Two tectonic trends in the international security environment appear to be on a collision course. The first trend is the intensifying geopolitical rivalry between the United States and the People’s Republic of China (PRC or China). Since the mid-2010s, relations between Washington and Beijing have descended into what U.S. President Joe Biden has called “extreme” strategic competition that spans the diplomatic, economic, military, and governance arenas.1 Leaders from both countries have further asserted that emerging technologies will play a decisive role in the contest between the two superpowers over the future of global power, including by shaping the military balance.
The second trend is the rapid development of artificial intelligence (AI) technologies. Recent AI breakthroughs, such as ChatGPT, DALL•E, and other generative AI models, have splashed across headlines worldwide and racked up astronomical user numbers in record time.2 They illustrate how emerging technologies might revolutionize entire sectors quickly once they reach maturity. Major developments in AI have largely been confined to the civilian sector so far. However, AI systems that can be used for a range of military applications—a broad category this report refers to using the shorthand military AI—are likewise evolving swiftly. The combination of these two trends has the potential to increase what this report calls strategic risks. That term is used here to refer to increased risks of armed conflict or the threat of nuclear war between Washington and Beijing.3
This report explores how the United States can manage strategic risks that could be created or exacerbated by military AI in its relationship with China. The report proceeds in four sections. The first section details how China sees AI playing roles in both its civilian economy and the modernization of its military, the People’s Liberation Army (PLA). It also explores how Beijing sees these emerging capabilities shaping the future character of warfare.4 The second section details five categories of what the authors call pathways, or causal links, through which applications of military AI could undermine stability and increase strategic risk between Washington and Beijing. The third section assesses three categories of options for managing strategic risks along those pathways. Finally, the fourth section offers recommendations for how U.S. policymakers can reduce and mitigate the risks military AI might pose to peace and stability in strategic competition with China.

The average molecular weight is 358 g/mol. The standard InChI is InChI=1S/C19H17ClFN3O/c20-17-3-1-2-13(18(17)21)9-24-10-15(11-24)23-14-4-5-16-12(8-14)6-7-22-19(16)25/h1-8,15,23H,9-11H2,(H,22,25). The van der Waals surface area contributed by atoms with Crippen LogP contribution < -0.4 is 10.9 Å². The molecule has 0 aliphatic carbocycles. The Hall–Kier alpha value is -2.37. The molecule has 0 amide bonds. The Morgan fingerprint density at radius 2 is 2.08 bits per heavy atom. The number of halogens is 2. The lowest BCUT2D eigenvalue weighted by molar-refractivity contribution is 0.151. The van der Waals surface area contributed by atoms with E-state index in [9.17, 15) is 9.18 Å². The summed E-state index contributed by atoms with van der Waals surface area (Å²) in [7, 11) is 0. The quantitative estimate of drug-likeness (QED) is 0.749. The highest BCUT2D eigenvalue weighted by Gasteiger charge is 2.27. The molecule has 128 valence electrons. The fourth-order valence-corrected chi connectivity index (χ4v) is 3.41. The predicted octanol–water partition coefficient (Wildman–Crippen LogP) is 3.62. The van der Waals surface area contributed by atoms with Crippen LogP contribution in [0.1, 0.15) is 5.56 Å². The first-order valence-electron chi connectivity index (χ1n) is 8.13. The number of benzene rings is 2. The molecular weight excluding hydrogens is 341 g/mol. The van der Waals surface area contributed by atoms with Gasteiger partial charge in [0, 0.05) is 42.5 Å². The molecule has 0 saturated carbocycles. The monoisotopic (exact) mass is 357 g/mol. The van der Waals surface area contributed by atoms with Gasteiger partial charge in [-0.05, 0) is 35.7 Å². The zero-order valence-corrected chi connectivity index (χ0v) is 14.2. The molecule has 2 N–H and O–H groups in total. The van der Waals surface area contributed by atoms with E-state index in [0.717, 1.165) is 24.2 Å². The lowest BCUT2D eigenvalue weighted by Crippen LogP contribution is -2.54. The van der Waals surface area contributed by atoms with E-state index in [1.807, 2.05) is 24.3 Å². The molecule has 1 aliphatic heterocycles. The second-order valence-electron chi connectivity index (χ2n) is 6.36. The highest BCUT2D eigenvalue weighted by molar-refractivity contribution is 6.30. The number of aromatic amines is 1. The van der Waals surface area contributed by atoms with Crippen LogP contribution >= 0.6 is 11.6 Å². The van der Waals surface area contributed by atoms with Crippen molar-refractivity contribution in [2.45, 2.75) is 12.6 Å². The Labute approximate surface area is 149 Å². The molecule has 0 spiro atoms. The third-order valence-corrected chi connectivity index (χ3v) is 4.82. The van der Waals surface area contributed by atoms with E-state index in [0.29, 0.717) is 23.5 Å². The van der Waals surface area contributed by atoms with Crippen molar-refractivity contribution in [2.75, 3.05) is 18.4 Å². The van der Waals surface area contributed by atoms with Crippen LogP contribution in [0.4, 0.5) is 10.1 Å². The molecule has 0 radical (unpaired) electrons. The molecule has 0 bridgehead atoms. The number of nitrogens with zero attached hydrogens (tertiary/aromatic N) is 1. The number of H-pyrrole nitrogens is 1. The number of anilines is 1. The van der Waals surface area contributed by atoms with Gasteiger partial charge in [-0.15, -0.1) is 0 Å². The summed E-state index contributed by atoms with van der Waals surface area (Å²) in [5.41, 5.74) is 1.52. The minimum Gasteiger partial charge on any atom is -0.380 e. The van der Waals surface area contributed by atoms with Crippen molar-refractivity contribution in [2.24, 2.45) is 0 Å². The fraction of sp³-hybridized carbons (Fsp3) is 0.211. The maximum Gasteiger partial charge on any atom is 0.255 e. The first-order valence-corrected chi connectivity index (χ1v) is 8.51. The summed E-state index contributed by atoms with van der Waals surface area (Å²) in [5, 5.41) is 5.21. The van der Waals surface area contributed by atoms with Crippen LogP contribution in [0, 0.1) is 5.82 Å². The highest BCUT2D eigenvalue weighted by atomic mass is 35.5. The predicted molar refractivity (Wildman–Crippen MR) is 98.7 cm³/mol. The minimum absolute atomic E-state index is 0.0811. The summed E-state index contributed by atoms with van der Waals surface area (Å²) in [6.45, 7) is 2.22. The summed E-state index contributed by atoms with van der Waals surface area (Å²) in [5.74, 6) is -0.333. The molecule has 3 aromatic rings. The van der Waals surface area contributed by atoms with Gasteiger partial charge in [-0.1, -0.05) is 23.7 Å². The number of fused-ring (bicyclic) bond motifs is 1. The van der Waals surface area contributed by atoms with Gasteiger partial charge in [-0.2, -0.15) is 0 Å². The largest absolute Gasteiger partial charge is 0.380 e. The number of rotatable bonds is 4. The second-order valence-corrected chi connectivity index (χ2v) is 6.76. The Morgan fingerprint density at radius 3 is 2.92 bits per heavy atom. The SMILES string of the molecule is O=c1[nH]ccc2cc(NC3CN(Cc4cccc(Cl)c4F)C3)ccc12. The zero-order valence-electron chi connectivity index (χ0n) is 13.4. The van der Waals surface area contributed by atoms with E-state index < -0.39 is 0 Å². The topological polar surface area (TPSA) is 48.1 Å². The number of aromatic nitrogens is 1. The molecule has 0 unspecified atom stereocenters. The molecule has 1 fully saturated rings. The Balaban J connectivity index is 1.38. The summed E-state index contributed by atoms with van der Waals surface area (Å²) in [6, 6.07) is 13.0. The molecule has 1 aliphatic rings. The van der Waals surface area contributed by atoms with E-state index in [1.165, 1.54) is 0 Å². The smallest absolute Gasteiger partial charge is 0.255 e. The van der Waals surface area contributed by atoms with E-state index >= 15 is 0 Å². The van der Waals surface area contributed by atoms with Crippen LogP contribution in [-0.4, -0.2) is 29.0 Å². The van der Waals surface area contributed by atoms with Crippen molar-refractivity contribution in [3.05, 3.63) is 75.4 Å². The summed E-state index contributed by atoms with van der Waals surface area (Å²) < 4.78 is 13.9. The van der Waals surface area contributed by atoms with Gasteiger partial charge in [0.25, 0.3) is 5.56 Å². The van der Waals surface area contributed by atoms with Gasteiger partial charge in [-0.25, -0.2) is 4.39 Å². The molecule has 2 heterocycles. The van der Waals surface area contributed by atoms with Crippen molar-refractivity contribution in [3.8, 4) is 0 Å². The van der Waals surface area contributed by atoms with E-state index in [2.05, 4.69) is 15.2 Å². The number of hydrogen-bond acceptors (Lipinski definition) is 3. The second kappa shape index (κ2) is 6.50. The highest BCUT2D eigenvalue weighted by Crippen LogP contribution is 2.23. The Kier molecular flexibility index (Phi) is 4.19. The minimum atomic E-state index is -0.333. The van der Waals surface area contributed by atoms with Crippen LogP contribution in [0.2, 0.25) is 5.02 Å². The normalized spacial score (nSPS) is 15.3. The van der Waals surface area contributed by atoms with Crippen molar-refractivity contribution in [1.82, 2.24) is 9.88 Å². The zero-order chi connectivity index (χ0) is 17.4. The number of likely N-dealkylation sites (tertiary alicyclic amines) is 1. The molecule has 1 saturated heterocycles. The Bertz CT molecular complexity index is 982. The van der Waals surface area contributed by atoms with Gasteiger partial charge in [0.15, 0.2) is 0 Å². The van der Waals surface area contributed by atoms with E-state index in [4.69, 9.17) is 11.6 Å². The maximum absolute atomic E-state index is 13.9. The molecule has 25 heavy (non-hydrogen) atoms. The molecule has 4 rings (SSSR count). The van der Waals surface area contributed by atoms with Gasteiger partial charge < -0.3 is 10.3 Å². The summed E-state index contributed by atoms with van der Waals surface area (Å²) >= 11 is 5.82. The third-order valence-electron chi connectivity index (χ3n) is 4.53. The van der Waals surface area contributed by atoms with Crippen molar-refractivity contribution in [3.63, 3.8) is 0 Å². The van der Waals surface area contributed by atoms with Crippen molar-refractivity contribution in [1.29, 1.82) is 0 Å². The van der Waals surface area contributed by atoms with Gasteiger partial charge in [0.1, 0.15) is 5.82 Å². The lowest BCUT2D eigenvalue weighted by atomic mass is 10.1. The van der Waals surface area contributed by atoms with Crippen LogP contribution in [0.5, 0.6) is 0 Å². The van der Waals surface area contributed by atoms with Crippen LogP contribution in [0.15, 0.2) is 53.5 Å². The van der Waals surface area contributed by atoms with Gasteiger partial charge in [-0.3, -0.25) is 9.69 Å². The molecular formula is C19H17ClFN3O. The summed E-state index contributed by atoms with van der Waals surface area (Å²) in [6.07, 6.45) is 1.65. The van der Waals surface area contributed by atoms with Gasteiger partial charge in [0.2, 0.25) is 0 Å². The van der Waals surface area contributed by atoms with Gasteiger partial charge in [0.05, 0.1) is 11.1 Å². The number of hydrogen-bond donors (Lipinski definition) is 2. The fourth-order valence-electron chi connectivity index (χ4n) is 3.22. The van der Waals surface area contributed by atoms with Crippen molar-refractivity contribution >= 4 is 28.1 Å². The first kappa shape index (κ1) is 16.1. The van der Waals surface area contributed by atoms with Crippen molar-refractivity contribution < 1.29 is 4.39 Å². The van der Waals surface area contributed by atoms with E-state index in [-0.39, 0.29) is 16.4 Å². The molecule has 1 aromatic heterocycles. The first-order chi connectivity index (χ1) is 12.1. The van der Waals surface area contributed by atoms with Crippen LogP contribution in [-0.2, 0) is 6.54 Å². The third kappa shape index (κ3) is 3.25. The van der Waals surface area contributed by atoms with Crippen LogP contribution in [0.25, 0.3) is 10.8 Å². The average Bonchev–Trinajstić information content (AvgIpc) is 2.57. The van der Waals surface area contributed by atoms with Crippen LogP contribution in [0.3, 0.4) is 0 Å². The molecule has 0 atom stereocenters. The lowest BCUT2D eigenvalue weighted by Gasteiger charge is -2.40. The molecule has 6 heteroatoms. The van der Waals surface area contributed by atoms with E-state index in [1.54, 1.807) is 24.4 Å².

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- “Biden: China should expect ‘extreme competition’ from US,” Associated Press, February 7, 2021, https://apnews.com/article/joe-biden-xi-jinping-china-8f5158c12eed14e002bb1c094f3a048a. ↩
- Krystal Hu, “ChatGPT sets record for fastest-growing user base - analyst note,” Reuters, February 2, 2023, https://www.reuters.com/technology/chatgpt-sets-record-fastest-growing-user-base-analyst-note-2023-02-01/. ↩
- This definition of “strategic risks” draws from language in “U.S.-Russia Presidential Joint Statement on Strategic Stability,” The White House, press release, June 16, 2021, https://www.whitehouse.gov/briefing-room/statements-releases/2021/06/16/u-s-russia-presidential-joint-statement-on-strategic-stability/. Many analyses on similar topics use the term “strategic stability,” but that concept has many competing definitions, including ones that apply the concept narrowly to certain aspects of the nuclear correlation of forces. The authors therefore concluded that it is clearer to use the general term “strategic risks” to describe the areas covered in this report. ↩
- Because this report is written for U.S. and allied policymakers and scholars, and given the authors’ areas of expertise, we do not provide an in-depth analysis on the United States’ approach to these issues. For a good primer, see Paul Scharre, Army of None: Autonomous Weapons and the Future of War (New York: W.W. Norton & Company, 2018); and Ben Buchanan and Andrew Imbrie, The New Fire: War, Peace, and Democracy in the Age of AI (Cambridge: The MIT Press, 2022). ↩